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Monday, May 29, 2023

Taking a Big Step: Hiring the First Non-Family Member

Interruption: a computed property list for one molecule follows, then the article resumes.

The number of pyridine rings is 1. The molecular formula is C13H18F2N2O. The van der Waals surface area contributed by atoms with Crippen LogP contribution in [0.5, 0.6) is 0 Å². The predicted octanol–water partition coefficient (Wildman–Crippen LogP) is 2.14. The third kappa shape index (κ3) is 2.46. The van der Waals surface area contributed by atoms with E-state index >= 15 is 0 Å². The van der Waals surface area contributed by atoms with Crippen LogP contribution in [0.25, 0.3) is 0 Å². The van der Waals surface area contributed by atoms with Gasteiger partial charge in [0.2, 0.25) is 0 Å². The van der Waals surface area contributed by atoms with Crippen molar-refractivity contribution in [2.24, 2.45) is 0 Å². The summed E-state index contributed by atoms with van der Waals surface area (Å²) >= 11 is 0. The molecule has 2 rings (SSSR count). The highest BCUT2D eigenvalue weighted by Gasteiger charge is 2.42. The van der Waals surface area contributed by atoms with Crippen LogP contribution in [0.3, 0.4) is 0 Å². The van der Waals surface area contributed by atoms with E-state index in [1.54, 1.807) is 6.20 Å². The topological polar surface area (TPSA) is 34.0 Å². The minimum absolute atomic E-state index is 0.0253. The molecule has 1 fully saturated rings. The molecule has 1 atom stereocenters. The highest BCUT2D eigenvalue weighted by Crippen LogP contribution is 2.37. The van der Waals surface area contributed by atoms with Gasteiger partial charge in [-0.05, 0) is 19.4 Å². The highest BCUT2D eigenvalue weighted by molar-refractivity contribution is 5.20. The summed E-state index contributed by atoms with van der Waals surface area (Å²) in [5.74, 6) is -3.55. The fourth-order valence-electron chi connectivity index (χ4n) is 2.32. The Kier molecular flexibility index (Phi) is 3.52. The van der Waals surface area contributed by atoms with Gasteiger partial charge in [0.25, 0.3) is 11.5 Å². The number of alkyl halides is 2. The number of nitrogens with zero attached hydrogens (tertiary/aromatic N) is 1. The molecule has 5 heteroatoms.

Taking a Big Step: Hiring the First Non-Family Member FAMILY BUSINESS By JEFF WEISS, Contributing Reporter Often it’s one of the early indications of success. You’ve started your business with only yourself, your family, limited funds to draw from, ambition, and hopefully a good degree of luck. Yet after a few months, business has gradually begun to take off and you’re faced with a relatively pleasant obstacle: you need to find someone to help you shoulder the weight of all the additional business. All family business experts agree that communication and respect for others’ opinion is crucial to success. Naturally, when it comes time to hire that first non-family employee, the only way in which one can continue cultivating harmonious business and personal relationships, is by carefully ensuring that all family members involved in the business feel comfortable with the final decision of whom to hire. Before turning Infolink Screening Services Inc. into a profitable 80 plus employee business, Barry and Leslie Nadell originally started their background checking company with nothing more than a desk, phone, business cards, and a self-made tri-fold brochure. Originally setting up shop right in the middle of Barry’s insurance office, Infolink’s initial chances of survival depended upon maintaining an extremely low overhead. However, after four months the business had grown to the point where the Nadell’s realized that a non-family part-time employee would have to be added to help them balance the myriad tasks involved in running a profitable enterprise. “My wife and I talked about it and figured that we needed to hire somebody part time. Being in the business of background checks we wanted someone who had some sense of that kind of industry. At the same time, we couldn’t hire someone full time or pay them an expensive salary,” Barry Nadell reminisced. “We went to Cal State Northridge looking for a college student who had dealt with an aspect of human resources. We only had one person apply. We hired her and she started working part time after school. We gave her a lot of the administrative stuff that we didn’t want to do. She stayed with us after she graduated and has worked for us now for 10 years. She’s fantastic. We were very lucky.” But not all businesses wind up as fortunate as Infolink. According to family business expert, Professor Mark T. Green, director of the Austin Family Business Program at Oregon State University, the secret to avoid squabbling during the hiring process is a careful division of responsibilities. Family members must tread lightly, as not to overstep their boundaries. “I think the starting point should be job descriptions for everyone. That’s what every professional business should have,” Green said. “The smallest businesses often need them because sometimes they need their boundaries and clarity established. It makes the processes of hiring the first employee that much easier.” The right pay Green also advised members of the family to make sure they research the proper amounts to pay a new employee. Without paying an adequate salary, one might get shortchanged by their new employee in terms of effort and consistency. “When people are paying themselves and new employees, compensation needs to be based on research not on made-up numbers that are either too small or too high. They often don’t know the going market rates,” Green said. “There are a lot of resources like trade associations and employer groups that can provide the organization that one needs. You should find a network of like businesses that you can call for advice. An external network is very important. Family businesses need to work on going outside of the family for help.” Stephanie Weier of Clearance Domain LLC relied upon close consultation with her business partner and husband, Lawrence Weier, to ensure a smooth hiring process. After a year of being in business, the Weiers were Clearance’s only two employees, when growth necessitated the hiring of an assistant. Like the aforementioned Nadell’s, the Weier’s found their choice by looking to their local college. “For the first year, I tried to do it all by myself. I found myself very overwhelmed, and even with my husband helping it wasn’t enough. I was feeling a lot of anxiety of having to do everything. I found myself in an angry mood a lot because I couldn’t do all I needed to get done,” Stephanie Weier said. “I found my first employee through the College of the Canyons job placement department. We hit it off immediately. When we discussed her, my husband agreed that she was the perfect person to hire. She started out for the first 2 years as my assistant and then she started doing research and clearances, the same work I was doing. Hopefully, she’ll stay with me until the day she dies.” To ensure that a business makes the correct choice, Weier advised that one should look for someone loyal and honest. Otherwise, you’ll have to look for another employee soon, which will sap even more of your precious time. “I looked for loyalty and the ability to be frank. I didn’t want someone who would misrepresent themselves. They needed to feel comfortable asking questions. I wanted someone who was willing to learn, someone who was social. I needed someone good on the telephone,” Weier said. It takes two visits usually for us to decide. We only hire after the second or third interview, but I usually know anyways after the first interview. I would defer to my husband though if he didn’t feel comfortable hiring someone but we’ve have usually agreed.”

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